Readers write: Avoiding bias, and D.C. statehood

Letters to the editor for the May 17, 2021 weekly magazine. Readers discuss an April cover story about fixing American democracy.


The need for collaboration

The April 19 issue provided a perfect poster child of the Monitor! Complex issues of immigration, bullying, racial conflict, and challenges of climate change were woven together like thoughtful threads leading to the cover story, “Can American democracy be fixed?” 

These matters do not exist in isolation and require our best collaborative thinking for progress. Politicians who want to protect turf instead of ideas are enabling and extending inequalities in representation. Five states have trouble-free, total mail-in voting, with high percentages of participation. Why isn’t that model the one to pursue? Surely engaged citizenry is the way to preserve a healthy democracy.

Ann Hymes
Laguna Woods, California

Inconsistent qualification

The cover story “Can American democracy be fixed?” provides a valuable analysis of the challenges facing our democracy to-day, including some helpful historical con-text. I’m happy to see the Monitor tackling this issue with candor. In terms of avoiding bias, though, I think it falls a bit short.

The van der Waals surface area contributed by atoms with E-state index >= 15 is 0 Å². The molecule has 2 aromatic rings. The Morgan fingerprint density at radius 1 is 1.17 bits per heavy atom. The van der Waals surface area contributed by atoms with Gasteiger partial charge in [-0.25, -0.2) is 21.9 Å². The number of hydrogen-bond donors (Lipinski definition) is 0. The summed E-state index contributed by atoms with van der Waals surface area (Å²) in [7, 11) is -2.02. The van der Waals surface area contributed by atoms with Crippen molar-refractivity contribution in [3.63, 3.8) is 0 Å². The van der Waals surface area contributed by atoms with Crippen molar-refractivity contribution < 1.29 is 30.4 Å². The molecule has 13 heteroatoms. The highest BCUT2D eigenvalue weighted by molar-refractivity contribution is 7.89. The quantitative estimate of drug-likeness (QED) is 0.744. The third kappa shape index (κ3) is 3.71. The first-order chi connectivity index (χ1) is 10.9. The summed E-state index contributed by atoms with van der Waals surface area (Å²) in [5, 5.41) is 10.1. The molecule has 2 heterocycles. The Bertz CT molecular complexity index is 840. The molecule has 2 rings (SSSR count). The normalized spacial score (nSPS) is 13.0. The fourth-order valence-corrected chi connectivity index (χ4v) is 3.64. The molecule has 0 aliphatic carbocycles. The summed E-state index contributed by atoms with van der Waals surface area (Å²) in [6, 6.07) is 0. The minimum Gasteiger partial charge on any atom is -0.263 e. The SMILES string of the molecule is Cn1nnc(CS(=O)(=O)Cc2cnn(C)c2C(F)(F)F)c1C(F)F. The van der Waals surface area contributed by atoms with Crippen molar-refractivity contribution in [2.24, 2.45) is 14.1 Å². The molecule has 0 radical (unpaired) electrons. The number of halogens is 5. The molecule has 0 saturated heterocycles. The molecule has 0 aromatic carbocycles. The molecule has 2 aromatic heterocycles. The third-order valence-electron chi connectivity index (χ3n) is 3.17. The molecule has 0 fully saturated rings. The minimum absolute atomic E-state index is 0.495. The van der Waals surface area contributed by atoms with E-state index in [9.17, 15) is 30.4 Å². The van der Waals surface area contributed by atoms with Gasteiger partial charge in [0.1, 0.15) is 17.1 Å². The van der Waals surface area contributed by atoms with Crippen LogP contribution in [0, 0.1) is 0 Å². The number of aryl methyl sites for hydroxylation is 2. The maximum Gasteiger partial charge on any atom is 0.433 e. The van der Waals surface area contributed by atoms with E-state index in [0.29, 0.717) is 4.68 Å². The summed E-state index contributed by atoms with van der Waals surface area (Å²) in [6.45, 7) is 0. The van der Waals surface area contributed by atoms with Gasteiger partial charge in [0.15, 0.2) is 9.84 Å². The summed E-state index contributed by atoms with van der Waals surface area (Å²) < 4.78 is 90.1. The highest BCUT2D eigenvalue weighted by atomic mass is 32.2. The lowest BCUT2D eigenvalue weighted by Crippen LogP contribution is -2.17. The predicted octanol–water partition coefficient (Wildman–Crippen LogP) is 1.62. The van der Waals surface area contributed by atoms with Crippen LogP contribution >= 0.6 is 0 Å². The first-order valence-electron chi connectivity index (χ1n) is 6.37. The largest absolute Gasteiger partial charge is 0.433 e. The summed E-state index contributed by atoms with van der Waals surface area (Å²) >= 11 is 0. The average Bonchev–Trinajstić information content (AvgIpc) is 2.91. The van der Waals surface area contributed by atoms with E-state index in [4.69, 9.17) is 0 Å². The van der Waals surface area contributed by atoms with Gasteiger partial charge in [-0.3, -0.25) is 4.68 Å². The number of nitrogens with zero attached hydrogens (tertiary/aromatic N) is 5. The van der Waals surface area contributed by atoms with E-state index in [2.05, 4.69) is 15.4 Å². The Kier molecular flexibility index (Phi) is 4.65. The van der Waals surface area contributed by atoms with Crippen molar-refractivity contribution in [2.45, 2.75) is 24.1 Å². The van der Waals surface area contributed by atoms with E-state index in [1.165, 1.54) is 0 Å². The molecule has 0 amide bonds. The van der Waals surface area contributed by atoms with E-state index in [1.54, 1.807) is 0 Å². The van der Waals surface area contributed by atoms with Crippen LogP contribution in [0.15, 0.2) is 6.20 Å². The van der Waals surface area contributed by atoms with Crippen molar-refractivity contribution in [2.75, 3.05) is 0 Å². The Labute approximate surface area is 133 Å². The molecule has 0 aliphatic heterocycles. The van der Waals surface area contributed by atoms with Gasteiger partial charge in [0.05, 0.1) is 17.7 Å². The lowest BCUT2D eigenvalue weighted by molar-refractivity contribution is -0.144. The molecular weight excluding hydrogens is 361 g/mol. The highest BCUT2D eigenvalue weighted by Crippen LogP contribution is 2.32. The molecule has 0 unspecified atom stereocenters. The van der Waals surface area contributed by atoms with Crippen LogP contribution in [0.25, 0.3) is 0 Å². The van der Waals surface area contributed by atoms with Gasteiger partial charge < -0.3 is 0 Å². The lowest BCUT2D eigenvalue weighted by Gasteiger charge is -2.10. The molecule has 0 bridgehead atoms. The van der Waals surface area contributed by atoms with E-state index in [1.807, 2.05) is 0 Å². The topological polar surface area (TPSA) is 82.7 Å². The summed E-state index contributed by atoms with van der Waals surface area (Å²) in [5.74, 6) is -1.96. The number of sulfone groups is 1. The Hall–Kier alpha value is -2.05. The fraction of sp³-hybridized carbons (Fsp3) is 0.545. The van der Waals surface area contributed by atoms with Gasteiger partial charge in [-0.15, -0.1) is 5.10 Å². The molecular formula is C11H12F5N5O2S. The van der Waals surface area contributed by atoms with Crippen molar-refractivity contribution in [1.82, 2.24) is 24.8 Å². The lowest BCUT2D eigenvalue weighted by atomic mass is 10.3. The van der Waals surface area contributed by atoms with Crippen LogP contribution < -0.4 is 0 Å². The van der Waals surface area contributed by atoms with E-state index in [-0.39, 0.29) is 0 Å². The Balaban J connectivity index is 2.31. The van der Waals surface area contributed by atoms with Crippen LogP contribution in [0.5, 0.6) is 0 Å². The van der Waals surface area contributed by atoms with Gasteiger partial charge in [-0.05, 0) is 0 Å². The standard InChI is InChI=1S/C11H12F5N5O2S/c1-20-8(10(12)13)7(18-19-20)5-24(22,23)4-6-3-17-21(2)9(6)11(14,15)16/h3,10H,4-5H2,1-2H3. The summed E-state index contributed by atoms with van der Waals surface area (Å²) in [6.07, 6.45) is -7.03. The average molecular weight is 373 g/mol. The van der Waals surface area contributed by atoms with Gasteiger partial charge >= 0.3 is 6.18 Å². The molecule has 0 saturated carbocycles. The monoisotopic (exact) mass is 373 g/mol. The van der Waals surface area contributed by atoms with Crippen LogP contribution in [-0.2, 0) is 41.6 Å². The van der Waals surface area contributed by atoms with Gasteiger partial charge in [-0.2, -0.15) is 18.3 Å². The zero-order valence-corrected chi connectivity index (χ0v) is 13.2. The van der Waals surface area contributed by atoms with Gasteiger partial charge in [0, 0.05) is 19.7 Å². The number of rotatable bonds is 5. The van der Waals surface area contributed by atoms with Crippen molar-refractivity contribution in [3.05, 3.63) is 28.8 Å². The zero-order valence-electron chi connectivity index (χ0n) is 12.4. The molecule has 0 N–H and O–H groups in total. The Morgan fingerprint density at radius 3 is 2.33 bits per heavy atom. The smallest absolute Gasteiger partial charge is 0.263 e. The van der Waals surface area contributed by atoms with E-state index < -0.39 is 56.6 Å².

Wouldn’t it be fairer to refer to the president’s claims of election fraud as unfounded, rather than as lies? And why does the author refer to cancel culture as “perceived” when there’s overwhelming evidence of it? It’s noteworthy that the Monitor doesn’t apply this qualifier to terms like institutional racism, though it is a controversial topic.

Jennifer Quinn
Gate City, Virginia

Why D.C. seeks statehood

Thanks for your April 19 cover story, “Can American democracy be fixed?” I must correct a misconception about statehood for the District of Columbia. Citizens of the district demand equal voting rights because it is only fair. Other methods for representation have been considered, but would not address such issues as self-determination of our own budget and laws, which states do have.

Yes, while statehood would likely add two Democratic senators and a Democratic representative, we have worked on it for decades, even when it would not have tipped the balance in Congress. Maybe recognition would attract more people with varied political views.

Christine Matthews

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